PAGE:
Michael Meehan won the election for chairman of Philadelphia’s Republican City Committee in April, defeating party vice chairman Mike Cibik.
The rivals then managed to work together for about three months, until Cibik called on U.S. Rep. Robert Brady to resign his House seat and as chairman of the Democratic City Committee.
Now they’re feuding in a way that will ring familiar to anyone who recalls the Republican civil war that raged in the city from 2008 to 2013, when State Rep. John Taylor finally took over as chairman and made party peace a priority.
Taylor, who left the chairman’s post last year, announced last week he will not seek an 18th term in the state House next year. Maybe he can become a full-time political peacekeeper?
Meehan was on one side of the civil war, with the old-school Philly GOP, happy to work hand-in-hand with Brady and the Democrats who dominate the city.
Cibik was on the other side, a charter member of the “Loyal Opposition,” which assailed Meehan and like-minded Republicans for not challenging the Democrats.
Cibik on July 30 published on social media an 825-word criticism of Brady, calling him the boss of “the most corrupt political machine” in the country.
That came after three days of stories in the Inquirer and Daily News about Brady’s 2012 campaign’s paying $90,000 to the campaign of now-Municipal Court Senior Judge Jimmie Moore, who then dropped a primary challenge for Brady’s seat.
The payment was disclosed in a federal criminal plea deal unsealed in late July for Moore’s former campaign manager and ex-fiancee, Carolyn Cavaness.
Cibik signed his post with his party credentials — leader of the Fifth Ward, vice chairman of the local party, and member of the Republican State Committee.
Meehan asked Cibik in an email the next day to “kindly make your comments as an individual” and not as a local or state party official.
Meehan also knocked as “biased” the Inquirer and Daily News’ reporting about Brady.
“Another example of ‘fake news,’” Meehan wrote to Cibik, defending Brady.
Eleven days later, Cibik received a letter from Meehan saying his “service is no longer required” on the State Committee. That letter also went to Val DiGiorgio, chairman of the Pennsylvania Republican Party.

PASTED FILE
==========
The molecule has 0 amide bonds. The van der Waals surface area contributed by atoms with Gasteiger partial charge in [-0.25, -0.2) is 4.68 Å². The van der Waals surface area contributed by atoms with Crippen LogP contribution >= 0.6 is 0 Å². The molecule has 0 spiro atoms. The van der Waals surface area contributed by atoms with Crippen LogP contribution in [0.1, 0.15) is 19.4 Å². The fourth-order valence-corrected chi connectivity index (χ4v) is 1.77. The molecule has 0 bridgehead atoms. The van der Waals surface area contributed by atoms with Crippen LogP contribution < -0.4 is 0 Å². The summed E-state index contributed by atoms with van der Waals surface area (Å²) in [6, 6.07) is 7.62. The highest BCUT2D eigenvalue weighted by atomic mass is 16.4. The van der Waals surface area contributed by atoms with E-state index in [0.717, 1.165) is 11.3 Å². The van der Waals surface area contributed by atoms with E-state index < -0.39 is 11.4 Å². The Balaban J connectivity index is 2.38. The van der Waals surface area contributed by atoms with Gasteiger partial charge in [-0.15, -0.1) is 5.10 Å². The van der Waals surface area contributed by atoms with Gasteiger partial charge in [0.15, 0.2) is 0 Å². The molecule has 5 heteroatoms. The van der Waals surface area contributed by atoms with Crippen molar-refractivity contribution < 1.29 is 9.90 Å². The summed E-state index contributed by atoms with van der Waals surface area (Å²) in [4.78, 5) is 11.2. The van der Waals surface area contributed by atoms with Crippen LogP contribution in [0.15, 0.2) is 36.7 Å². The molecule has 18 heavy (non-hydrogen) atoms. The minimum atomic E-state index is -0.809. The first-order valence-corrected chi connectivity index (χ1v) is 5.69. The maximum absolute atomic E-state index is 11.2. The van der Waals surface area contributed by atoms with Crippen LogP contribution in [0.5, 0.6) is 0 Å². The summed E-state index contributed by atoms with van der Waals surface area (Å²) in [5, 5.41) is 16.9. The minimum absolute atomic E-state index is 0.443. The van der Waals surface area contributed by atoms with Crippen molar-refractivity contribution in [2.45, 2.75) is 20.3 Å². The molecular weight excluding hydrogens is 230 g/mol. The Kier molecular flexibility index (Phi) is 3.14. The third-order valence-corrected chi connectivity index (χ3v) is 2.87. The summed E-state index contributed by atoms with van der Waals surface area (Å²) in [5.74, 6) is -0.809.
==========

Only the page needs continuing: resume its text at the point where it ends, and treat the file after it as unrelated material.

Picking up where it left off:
Meehan on Thursday said the Brady attack was not the reason Cibik was getting the boot from the State Committee. Still, the criticism seemed to sting Meehan worse than Brady.
“What bothers me is he’s slandering a guy, and he’s attributing it to his position with State Committee, with City Committee,” Meehan said. “Call me outrageous. It’s one thing if a guy has been accused. He hasn’t been accused.”
Brady shrugged off Cibik’s criticism.
“I’m always nice to him,” Brady said. “But I guess he took a shot.”
Brady also said he didn’t ask Meehan to take any action against Cibik.
Meehan attributes Cibik’s dismissal to missing some party functions. Cibik was appointed to the State Committee, not elected, which means he can be removed, Meehan said.
Cibik insists the party bylaws do not allow that. He plans to show up in Harrisburg on Sept. 22 for the next State Committee meeting.
That puts DiGiorgio and the state Republican Party square in the middle of this tussle.
Two weeks ago, DiGiorgio took the stage at the local party’s annual clambake fundraiser and said, “It’s really good to see the sense of unity that we have again in the Philadelphia Republican City Committee.”
Ahh, unity. Remember sweet, fleeting unity?
The state party’s bylaws allow DiGiorgio to appoint a three-person panel to hold a hearing if Cibik contests his removal. Expect that to happen. Cibik’s not going without a fight.
I wonder if that panel will take into consideration a July 26 news release from the state party that accused Brady of engaging in “exactly the kind of despicable behavior that arises when Democratic political machines are able to dominate local politics through single-party rule.”
That sounds a lot like Cibik — and nothing like Meehan.